Sharrows are Coming To Bedford!

Submitted by Terry Gleason, Chair of Bedford’s Bicycle Advisory Committee

The Sharrow symbol
The Sharrow symbol

Three Bedford roads, Hancock, Hillside, and Springs, after repaving is complete, will soon be marked with sharrows, or more officially, “shared-lane markings”, a standard road marking indicating  that bicyclists may use the full lane.  Sharrows can be seen in other towns in the area but are new to Bedford.

The principle behind sharrows is simple:

  • Recognizes a travel lane is too narrow for safe side by side passage of auto and bicyclist
  • Guides bicyclist away from curbs, storm drains, road debris on edge of road
  • Alerts motorists that bicyclists are likely to occupy lane
  • Guides bicyclist away from “door zone” on streets with parked cars

Busy roads in good repair with narrow lanes, speed limits less than 35 mph, and deemed useful bicycle routes are ideal candidates for sharrow markings. The Bicycle Advisory Committee has been working with DPW to identify the right road for the first sharrow project in Bedford.

Bicycle Committee chair Terry Gleason reported, “Two years ago we showed DPW a priority list based on our initial studies of bicycle routes and traffic. They in turn offered alternatives that they felt would be better for introducing this new street marking. This spring when DPW notified us about the summer repaving project and asked the committee for its input, we quickly realized we had finally found a fit! All three roads provide excellent connectivity between Town Center and important ‘north Bedford’ bicycle routes. In addition, those roads are links to the Minuteman Bikeway and provide access to the Narrow Gauge Rail Trail. Although the traffic can be busy at commute times, the speeds and the residential nature of the roads, made them excellent choices as our first sharrow project.”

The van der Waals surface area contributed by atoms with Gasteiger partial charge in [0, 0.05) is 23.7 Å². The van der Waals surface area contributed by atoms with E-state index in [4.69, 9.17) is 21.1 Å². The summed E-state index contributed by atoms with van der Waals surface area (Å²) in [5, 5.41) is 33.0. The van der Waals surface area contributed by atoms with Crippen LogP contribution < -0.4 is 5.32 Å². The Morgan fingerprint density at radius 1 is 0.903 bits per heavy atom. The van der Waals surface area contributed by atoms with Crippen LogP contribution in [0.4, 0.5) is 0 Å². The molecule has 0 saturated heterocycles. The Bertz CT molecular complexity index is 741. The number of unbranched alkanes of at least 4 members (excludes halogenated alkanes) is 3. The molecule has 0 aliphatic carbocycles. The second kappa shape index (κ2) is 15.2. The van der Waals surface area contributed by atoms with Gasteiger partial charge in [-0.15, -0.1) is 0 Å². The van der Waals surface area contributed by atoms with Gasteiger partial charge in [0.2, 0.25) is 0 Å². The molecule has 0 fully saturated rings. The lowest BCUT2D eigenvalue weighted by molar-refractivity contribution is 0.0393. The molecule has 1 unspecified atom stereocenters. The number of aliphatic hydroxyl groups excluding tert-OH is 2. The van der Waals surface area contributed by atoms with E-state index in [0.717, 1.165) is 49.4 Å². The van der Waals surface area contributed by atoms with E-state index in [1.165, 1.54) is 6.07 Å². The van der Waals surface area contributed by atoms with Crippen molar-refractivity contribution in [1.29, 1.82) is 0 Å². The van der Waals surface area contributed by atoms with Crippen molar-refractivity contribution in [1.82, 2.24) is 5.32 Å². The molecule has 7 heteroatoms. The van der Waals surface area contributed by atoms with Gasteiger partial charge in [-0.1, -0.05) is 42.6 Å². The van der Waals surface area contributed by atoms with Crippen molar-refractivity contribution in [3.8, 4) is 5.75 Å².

Sharrows should not be mistaken for Bike Lanes which include a white line demarking a permanent lane space for bicyclists on roads wide enough for side by side travel. To pass bicyclists legally and safely on narrow roads, state law (Chapter 89, Section 2, as part of the 2009 Bicycle Safety Bill update) states:

“If it is not possible to overtake a bicycle or other vehicle at a safe distance in the same lane, the overtaking vehicle shall use all or part of an adjacent lane if it is safe to do so, or wait for a safe opportunity to overtake.”

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